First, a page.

Where does this right-wing Castilian imperialist draw his convictions?
The trail is easy to follow. Obviously, as he himself acknowledges, from the Falange and from its founder, José Antonio Primo de Rivera. But furthermore, from the proto-falangism of Ramiro Ledesma and Onésimo Redondo's Juntas de Ofensiva Nacional Sindicalista. Here we find the connection, not insignificant, in Aznar's decision to spend his holidays in Quintanilla de Onésimo (an equivalent might be holidaying in a village in the Lake District in the UK or the Appalachians in the States).
Well, the village formerly known as Quintanilla de Abajo, renamed by Franco as de Onésimo because it was Redondo's home town, is thirty-five kilometres from the city of Valladolid. It has always been held by the right, excepting a hiatus between 1987 and 1991 when it was governed by the PTE, a party created by venerable communist Santiago Carrillo. A referendum might have been held then to change the name back, but it never was even though it was one of the proposals in the PTE campaign. For in that year, 1987, in addition to municipal elections there were also regional polls that were won by José María Aznar's Alianza Popular (the predecessor of Prime Minister Rajoy's Partido Popular), and the place he chose to spend his summers was this village in Valladolid province, precisely because it was symbolic for the Castilian-falangist tradition.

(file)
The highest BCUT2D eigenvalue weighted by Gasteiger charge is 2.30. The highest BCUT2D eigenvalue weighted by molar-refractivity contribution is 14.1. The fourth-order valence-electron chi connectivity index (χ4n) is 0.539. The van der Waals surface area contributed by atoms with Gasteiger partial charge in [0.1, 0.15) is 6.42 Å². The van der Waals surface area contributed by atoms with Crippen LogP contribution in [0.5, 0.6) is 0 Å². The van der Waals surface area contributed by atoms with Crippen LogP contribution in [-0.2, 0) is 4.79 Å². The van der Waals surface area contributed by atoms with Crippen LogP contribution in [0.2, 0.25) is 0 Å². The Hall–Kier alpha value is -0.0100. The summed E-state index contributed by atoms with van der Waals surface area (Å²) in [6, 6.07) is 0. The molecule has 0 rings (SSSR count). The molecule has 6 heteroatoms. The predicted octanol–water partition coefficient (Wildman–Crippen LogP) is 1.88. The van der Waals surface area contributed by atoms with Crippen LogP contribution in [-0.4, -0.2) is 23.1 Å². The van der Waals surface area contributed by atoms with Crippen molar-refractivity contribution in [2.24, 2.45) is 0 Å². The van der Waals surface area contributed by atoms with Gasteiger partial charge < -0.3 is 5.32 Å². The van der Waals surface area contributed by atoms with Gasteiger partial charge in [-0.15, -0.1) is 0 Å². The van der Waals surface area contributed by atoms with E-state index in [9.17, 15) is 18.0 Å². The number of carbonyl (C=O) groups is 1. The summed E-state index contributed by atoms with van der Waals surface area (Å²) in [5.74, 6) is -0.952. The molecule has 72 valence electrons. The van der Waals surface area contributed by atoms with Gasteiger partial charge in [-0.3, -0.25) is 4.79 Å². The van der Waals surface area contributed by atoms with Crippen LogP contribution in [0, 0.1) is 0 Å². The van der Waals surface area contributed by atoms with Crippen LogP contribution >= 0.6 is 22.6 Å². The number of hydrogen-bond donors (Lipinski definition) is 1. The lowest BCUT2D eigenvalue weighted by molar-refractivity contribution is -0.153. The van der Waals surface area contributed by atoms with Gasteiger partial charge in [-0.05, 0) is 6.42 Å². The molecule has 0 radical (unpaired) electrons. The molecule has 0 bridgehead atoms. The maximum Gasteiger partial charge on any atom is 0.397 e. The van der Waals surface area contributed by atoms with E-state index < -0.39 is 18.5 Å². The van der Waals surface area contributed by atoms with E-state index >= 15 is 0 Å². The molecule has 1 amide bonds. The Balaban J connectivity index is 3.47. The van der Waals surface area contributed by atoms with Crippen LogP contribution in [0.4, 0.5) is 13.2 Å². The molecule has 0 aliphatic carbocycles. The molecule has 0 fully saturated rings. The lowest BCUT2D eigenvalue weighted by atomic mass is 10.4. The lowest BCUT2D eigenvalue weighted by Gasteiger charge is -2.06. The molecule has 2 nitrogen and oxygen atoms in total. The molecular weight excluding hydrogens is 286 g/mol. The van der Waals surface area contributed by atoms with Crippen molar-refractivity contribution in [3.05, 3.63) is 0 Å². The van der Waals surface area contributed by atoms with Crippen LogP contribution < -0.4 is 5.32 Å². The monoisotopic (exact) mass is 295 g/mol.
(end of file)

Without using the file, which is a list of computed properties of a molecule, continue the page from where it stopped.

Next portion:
Aznar's sanctification of Onésimo leads us to the roots of his thinking. Who was Onésimo Redondo ?
Studying in Germany at the time of the rise of the Nazi party, he was instilled with their ideas and he founded the Juntas Castellanas de Actuación Hispánica (Castilian Groups of Hispanic Action) which rejected democratic systems and advocated direct action against Marxism, Jews, and bourgeois capitalism. He later joined Ledesma Ramos to create the Juntas de Ofensiva Nacional-Sindicalista (JONS, Unions of the National-Syndicalist Offensive), which in turn merged in 1934 with Jose Antonio Primo de Rivera's Falange Española to become FE-JONS. Through Libertad, their weekly publication, they defended their totalitarian, corporatist ideas, praising violence and the armed struggle against their left-wing ideological opponents. He organized paramilitary groups in Valladolid province, which joined the military uprising that led to the Spanish Civil War. Over the years these armed groups and patrols were responsible for the repression and killing of leftists. Within days of the start of the war, Onésimo Redondo was killed in an encounter with militiamen from Madrid upon a visit to the front, in the town of Labajos in Avila province on July 24, 1936.
Oh! And he translated, with comments, The Protocols of the Elders of Zion  (Valladolid, Ediciones Libertad, 1932) and left as literary legacies Onésimo Redondo, Caudillo de Castilla (fragments from news articles and political speeches (Valladolid, Ediciones Libertad, 1937) and El Estado Nacional. Valladolid, Ediones Libertad, 1938).

Read this article in French

Josep Huguet Biosca, former Minister of the Government of Catalonia (2004-2010).
President of the Irla Foundation.
Industrial engineering.

More from the same author:
Game Over
For Democracy in Southern Europe
Those old Saint George days in the sixties
The Challenges for Catalan Society